Be safe, not sorry: 6 tips for website security

posted in: Site Security
Website Security

The best time to think about website security is…always! Sadly, mischief-makers abound, and few tasks feel more thankless than having to devote time, expense and angst in order to recover your site after a hack. Here are some things you ought to be doing to protect yourself.

#1: Use secure login details

Make sure your username is NOT “Admin” and that your password is strong. Really strong means more than 16 characters, and a good mix of letters (upper and lower case), numbers and other characters, such as #, % or +.

Remember, too, to keep administrator level users to a minimum. Not only do administrators have access to all areas, any admin can delete any other user, including another admin (including you!), so do not give this privilege lightly.

#2: Don’t log in on an unsecured network

Free WIFI down the pub is great for posting your Instagram photos, but it’s not a great idea to log into the back end of your website without taking some precautions. First of all, ask yourself: do I REALLY need to log into my website/bank account/webmail right now? Let it wait if it can.

If you have to work while you’re on the road and you don’t have control over your network connection, use a Virtual Private Network. A VPN secures your wireless transactions by encrypting your data and making you anonymous to cyber ne’er do wells. The free download from CyberGhost is adequate for occasional use; if you are a true road warrior, it’s worth paying for more speed and some extra features.

#3: Keep your site up-to-date

One of the great things about WordPress is that it’s free, open-source software, as are literally thousands of its associated plugins. This means that things just keep on getting better for users, but the downside is that version control can be a slightly haphazard affair.  WordPress itself may have several releases in a year, while plugins may be updated often…or suddenly stop being updated altogether. If you don’t keep things up-to-date and in sync with the current version of WordPress, your vulnerability to attack increases exponentially.

Happily, updating your site is a simple affair. Log in once a week and check the toolbar in your dashboard to see if anything needs updating. You’ll have the job done in a couple of clicks on the the WordPress Updates screen. If a plugin or theme is longer being supported by its developer, consider changing away from it altogether.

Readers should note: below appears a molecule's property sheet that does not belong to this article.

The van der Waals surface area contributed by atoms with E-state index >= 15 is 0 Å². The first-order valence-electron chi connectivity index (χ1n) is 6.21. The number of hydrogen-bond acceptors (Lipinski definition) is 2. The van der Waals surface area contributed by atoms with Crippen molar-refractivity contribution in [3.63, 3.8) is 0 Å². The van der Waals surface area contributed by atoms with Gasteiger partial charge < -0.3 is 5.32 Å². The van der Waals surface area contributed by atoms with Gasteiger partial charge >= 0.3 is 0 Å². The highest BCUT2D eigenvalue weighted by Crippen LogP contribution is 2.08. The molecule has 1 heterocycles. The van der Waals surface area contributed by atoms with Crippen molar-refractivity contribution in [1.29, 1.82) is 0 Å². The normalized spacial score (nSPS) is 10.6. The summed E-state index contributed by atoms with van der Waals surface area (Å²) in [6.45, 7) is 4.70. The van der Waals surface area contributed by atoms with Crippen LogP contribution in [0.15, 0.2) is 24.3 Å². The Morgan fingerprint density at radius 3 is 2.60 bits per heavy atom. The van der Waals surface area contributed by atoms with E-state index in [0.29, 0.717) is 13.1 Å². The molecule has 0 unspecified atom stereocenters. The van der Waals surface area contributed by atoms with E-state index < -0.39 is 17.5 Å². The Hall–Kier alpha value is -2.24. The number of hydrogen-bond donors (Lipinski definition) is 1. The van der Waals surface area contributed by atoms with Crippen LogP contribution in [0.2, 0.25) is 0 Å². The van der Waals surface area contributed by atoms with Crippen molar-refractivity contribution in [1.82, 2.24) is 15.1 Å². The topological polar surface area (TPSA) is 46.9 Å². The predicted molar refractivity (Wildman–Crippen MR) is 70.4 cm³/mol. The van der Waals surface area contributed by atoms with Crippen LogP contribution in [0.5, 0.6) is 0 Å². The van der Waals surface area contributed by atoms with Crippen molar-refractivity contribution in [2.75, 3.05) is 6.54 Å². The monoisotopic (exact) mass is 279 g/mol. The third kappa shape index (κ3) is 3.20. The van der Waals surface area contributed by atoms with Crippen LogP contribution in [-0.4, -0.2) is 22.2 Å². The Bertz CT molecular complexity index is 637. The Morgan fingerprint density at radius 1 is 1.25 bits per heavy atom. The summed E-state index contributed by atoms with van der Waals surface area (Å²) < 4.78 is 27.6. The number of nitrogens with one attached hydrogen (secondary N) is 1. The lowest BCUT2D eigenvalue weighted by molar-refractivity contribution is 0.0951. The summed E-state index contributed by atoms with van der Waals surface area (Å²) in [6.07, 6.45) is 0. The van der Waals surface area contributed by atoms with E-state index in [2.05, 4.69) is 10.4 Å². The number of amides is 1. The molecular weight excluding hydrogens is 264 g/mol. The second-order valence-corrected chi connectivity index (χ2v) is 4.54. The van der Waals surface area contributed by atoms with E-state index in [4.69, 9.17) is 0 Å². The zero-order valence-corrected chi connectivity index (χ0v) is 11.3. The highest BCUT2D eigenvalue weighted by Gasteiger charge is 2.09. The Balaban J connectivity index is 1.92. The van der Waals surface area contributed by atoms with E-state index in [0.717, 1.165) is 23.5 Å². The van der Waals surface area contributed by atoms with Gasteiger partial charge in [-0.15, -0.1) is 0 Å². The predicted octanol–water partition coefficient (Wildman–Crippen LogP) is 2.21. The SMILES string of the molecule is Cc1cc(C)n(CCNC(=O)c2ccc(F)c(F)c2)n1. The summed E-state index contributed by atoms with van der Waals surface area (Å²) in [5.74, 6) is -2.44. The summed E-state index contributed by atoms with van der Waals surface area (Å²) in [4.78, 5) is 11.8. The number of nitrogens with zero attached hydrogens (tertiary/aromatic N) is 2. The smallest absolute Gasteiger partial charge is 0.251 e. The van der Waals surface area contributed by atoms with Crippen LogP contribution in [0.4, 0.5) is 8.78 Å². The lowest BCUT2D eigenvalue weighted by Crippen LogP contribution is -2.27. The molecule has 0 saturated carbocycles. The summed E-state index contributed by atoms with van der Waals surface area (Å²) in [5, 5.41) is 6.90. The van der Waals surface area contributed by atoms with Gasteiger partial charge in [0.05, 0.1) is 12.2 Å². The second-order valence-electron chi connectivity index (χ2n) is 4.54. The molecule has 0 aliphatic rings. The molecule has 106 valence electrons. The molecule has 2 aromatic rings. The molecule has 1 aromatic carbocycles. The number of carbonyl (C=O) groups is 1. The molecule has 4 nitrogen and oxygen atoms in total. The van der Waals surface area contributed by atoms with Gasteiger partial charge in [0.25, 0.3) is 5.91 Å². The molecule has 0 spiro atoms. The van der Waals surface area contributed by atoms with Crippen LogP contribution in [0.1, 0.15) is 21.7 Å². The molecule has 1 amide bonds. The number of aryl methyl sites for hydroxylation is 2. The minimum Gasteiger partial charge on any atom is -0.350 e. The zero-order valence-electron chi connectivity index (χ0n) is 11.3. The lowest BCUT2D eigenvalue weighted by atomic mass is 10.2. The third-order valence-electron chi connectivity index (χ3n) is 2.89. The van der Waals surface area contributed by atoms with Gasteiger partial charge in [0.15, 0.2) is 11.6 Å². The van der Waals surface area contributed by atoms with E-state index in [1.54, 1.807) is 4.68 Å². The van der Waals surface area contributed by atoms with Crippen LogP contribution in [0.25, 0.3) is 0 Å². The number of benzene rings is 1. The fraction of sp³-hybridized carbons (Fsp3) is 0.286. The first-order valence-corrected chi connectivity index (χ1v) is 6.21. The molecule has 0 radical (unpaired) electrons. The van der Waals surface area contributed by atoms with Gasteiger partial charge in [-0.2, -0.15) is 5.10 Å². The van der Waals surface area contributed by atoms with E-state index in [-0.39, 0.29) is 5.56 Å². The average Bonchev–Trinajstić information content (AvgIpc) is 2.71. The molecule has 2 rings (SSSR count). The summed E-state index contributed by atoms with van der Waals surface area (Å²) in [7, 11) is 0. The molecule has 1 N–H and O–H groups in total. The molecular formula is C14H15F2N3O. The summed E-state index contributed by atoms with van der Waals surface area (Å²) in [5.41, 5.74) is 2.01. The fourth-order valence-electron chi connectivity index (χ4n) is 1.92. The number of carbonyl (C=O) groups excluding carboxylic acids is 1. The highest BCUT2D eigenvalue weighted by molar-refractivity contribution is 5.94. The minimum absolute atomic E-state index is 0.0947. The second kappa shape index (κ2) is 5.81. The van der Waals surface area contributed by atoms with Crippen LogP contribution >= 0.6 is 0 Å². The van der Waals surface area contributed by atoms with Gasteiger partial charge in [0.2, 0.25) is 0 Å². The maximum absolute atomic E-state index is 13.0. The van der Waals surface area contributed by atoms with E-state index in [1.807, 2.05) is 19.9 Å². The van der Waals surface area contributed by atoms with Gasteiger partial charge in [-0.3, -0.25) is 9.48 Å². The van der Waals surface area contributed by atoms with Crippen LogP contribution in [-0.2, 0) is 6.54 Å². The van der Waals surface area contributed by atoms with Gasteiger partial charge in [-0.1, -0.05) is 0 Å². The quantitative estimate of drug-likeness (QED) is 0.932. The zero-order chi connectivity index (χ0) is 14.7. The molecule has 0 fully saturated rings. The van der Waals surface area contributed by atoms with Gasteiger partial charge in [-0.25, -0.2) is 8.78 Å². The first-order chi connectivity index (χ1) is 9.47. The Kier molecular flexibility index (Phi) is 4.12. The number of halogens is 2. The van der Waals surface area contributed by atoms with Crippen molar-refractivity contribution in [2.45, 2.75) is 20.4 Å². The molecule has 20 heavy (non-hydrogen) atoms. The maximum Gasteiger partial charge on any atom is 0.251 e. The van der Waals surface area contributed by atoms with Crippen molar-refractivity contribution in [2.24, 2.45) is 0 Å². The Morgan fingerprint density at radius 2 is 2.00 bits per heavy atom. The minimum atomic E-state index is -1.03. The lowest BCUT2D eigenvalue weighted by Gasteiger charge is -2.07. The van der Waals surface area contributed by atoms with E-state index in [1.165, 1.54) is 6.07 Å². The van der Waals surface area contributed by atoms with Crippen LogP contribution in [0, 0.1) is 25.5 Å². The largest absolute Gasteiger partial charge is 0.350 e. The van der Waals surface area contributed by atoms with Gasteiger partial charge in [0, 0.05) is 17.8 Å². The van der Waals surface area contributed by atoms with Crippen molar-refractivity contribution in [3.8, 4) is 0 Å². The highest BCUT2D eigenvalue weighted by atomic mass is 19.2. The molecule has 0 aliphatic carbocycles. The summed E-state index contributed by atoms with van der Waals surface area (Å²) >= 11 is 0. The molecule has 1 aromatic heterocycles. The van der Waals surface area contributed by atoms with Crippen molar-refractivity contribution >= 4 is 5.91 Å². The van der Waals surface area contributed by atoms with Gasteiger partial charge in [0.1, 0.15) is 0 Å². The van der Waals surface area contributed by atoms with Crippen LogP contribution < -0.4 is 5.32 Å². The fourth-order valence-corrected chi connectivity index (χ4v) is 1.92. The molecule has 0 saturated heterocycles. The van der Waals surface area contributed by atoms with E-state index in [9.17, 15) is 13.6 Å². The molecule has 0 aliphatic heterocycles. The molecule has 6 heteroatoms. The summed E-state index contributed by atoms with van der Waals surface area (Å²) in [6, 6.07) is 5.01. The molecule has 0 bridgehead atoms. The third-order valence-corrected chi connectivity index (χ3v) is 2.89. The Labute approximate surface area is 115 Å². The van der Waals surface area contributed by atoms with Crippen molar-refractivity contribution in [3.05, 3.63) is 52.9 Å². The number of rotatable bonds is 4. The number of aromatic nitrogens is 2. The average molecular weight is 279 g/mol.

In case anything goes wrong…

#4: Back it up!

It’s important to back up your site before you apply updates, and to take regular backups to protect your work as you amend or add content to your site.

Backing up your site protects you from losing your site altogether if someone gets in and does you harm. There are various plugins you can use for this; I recommend Backup Buddy, a premium plugin by iThemes (I’m not an affiliate – I just like it!). Though this is one you pay for, its ease of use makes it a great choice. You can schedule backups to run behind the scenes and even have backups sent automatically to remote destinations for extra security.  I install my own copy on every client site I build, which saves my clients money and gives us all a bit of extra peace of mind.

Backing up your site protects you from losing your site altogether if someone gets in and does you harm. Click To Tweet

It’s also important to know just what your hosting provider is doing about backups. When you choose a hosting package, be sure to ask: how often do you take backups? What happens if the server goes down? What happens if I “break” my own site? Make sure you know what the backup schedule is like, and what cost – if there is any – there would be to restore your website should that become necessary.

#5: Add an extra level of site security within WordPress

There are a number of plugins which add security to your WordPress site. These work by “hardening up” your website against attacks by deflecting brute force sign-in attempts, detecting/deleting malware and enforcing strong passwords. My preferred plugin here is Wordfence and it’s something I load on virtually every site I build.

#6: Use a Content Delivery Network (CDN)

By using a CDN such as Cloudflare, you’ll be tapping into a whole range of benefits. A CDN works by “serving” your site from your host server to your visitors via its own global network, based on the geographic location of your site visitor. The network is able to detect and analyze threats from every quarter. An additional benefit is that your site performance will improve, which is great for your SEO. Cloudflare has a number of membership levels; the free level is quite sufficient for many users.

I do all of these things, and I recommend you do, too! If you’d like some guidance, please feel free to get in touch.

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